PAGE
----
Q: I graduated from library school not too long ago, but it’s been hard for me to find a job in the immediate area because of family obligations. Do you know of any library-related jobs that can be done online? Since I got my MLS from a distance ed program, I think I’d have a lot to offer employers looking for librarians to do online reference or research, if only I knew where I could find them. Thanks.
– Virtual Job Seeker
RSG: Your question at its heart boils down, not to whether there are library-related jobs that can be done online (of course there are!), but how to find and apply for such positions – which is somewhat trickier. There is unfortunately no central source that lists all virtual positions. Occasional postings, however, can be found on general library job sites such as Lisjobs.com and libraryjobpostings.org. These have included virtual reference positions with companies like LSSI and partially at-home indexing opportunities with organizations like the National Library of Medicine. You can also bookmark HR sites at some of the individual organizations that tend to offer virtual jobs and check them weekly for new offerings.
Although this will be less help in your immediate situation, realize that librarians also often have more success negotiating part-time telecommuting work with an existing employer who is already familiar with their work ethic and abilities. In my last full-time position, for example, I began working one day a week from home doing collection development and web design, and have continued to work from home on a part-time basis since starting a family in fall 2002 – the precedent had already been set. So readers thinking of having children, or who are simply looking to get some work done without office-related disruptions, might want to discuss the option with their current employers.
SLJ: Because there is no one source that lists virtual positions, employers who hire contract librarians to do online projects frequently turn to recruiters. There are a number of recruiters in the library field, and most have web sites. See this list of agencies that place librarians with employers on a temporary or permanent basis. Investigate the web sites of these agencies, and speak to their representatives, to get a feel for how frequently they receive job ads for online positions. The type of work can vary, and the employers doing the hiring may or may not be libraries. Examples of employers and typical jobs available may include: publishers looking for freelance indexers or copy editors; firms that outsource cataloging work for other libraries; and database vendors looking for abstractors. Be aware that indexing jobs may require additional training; you can learn more about the indexing field at the American Society of Indexers site.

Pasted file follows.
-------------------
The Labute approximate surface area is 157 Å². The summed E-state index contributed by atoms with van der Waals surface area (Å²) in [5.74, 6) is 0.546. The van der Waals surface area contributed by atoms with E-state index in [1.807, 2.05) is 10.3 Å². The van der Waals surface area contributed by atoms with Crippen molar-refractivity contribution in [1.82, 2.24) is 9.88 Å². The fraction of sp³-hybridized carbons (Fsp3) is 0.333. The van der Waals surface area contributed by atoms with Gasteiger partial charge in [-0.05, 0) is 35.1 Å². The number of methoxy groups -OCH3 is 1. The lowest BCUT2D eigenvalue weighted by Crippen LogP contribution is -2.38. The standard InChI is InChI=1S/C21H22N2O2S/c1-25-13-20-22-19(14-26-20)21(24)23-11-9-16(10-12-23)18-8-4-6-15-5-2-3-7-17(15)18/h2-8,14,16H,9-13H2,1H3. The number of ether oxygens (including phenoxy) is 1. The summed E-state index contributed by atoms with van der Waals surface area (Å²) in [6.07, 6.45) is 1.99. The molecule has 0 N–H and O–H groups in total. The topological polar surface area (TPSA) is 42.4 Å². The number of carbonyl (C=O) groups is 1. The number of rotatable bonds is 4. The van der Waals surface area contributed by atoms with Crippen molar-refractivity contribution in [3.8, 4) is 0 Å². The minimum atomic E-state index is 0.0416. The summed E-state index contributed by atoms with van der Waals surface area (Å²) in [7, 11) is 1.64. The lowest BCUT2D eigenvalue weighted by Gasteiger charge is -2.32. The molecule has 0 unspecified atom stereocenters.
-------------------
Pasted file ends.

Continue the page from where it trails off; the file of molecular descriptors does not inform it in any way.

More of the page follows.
Also, if you enjoy online research so much that you would like to make it your permanent career, you may want to investigate becoming an entrepreneurial librarian, running your own research business from home. The Suite 101 site on The Entrepreneurial Librarian has a number of good suggestions. In addition, a great book to get you started is Mary Ellen Bates’ Building and Running a Successful Research Business: A Guide for the Independent Information Professional. The book will give you an overview of what is involved in starting your own business, and will recommend useful resources for you to consult. For example, a good organization to join is the Association of Independent Information Professionals (AIIP). AIIP has a number of useful resources on their web site, and they also offer an annual conference where you can meet others already involved in the field or interested in pursuing such work. [Ed.: see also Barbara Fritchman Thompson’s article later in this issue.]
RSG: Sarah’s suggestions on starting your own research business are very helpful. You might also want to consider exploring related work-at-home fields, such as freelance writing (which involves both research and synthesis!). A useful site for any freelance writer is Writer’s Weekly, and you can also explore contributing to some of the library-related publications that pay honoraria. While writing for trade publications probably will not entirely replace a career, this can be a helpful supplement for stay-at-home librarian parents, part-time library workers, and anyone else interested in contributing to the profession this way. (For much more on writing for the profession, check out my forthcoming Librarian’s Guide to Writing for Publication, available from Scarecrow Press. Online orders at the Scarecrow site receive a 15% discount.
If your family obligations include stay-at-home parenting, you might also want to join the Librarian Stay At Home Mom e-mail list. Home- based work is a topic that often comes up for discussion there, and list members can have additional ideas and leads.